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Advanced Introduction to Human Dignity and Law

James R. May Erin Daly

This thought-provoking introduction provides an incisive overview of dignity law, a field of law emerging in every region of the globe that touches all significant aspects of the human experience. Through an examination of the burgeoning case law in this area, James R. May and Erin Daly reveal a strong overlapping consensus surrounding the meaning of human dignity as a legal right and a fundamental value of nations large and small, and how this global jurisprudence is redefining the relationship between individuals and the state.
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A very brief overview of a very important idea

James R. May Erin Daly

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Human dignity under law is an idea, a way of thinking, a way of acting, a right. Dignity is the idea that every person, everywhere has inherent, equal worth. It’s as if each one of us is given a very precious coin at birth that we keep with us always as we grow and can never lose. But it’s more than that. It’s a right that can be held up to any government or any person to get the respect one deserves. The Universal Declaration of Human Rights tells us that “All human beings are born free and equal in dignity and rights.” This simple statement has changed the world.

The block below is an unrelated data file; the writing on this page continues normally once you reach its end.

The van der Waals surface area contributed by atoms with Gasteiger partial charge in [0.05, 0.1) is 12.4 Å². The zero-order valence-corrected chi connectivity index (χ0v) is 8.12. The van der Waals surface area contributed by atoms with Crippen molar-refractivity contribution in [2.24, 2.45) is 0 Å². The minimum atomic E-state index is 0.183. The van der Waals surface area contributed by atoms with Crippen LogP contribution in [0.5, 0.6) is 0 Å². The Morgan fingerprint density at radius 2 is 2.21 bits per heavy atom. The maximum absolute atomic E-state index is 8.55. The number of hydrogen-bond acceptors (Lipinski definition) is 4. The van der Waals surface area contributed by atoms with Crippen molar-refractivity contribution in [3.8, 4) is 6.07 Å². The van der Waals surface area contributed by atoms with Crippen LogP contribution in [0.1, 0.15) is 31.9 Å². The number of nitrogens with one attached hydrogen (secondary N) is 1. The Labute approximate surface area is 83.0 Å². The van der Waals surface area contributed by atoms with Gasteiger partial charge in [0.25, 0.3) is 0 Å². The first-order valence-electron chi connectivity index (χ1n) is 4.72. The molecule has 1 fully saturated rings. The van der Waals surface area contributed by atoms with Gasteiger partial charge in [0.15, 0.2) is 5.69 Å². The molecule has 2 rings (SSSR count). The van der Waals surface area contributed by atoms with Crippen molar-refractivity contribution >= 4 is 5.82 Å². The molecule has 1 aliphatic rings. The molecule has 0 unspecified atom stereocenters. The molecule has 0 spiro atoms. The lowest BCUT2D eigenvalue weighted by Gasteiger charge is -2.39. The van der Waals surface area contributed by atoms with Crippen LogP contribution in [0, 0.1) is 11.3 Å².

In fact, about 160 countries around the world protect this idea of human dignity in their constitutions. As explored in the chapters below, people around the world are asking courts to ensure that governments treat them as human beings, allow them to fully develop who they are, and live with dignity.

Courts are listening, as the following pages reveal. For instance, when a man in South Africa was sentenced to death, the court ruled that taking his life would violate his dignity by treating him as less than human. Prisoners in other countries have demanded that they always be treated with dignity. When a young woman in India couldn’t finish her studies because the fees were too high, the court ruled that everyone is entitled to education, because it is the foundation of self-development. And in...

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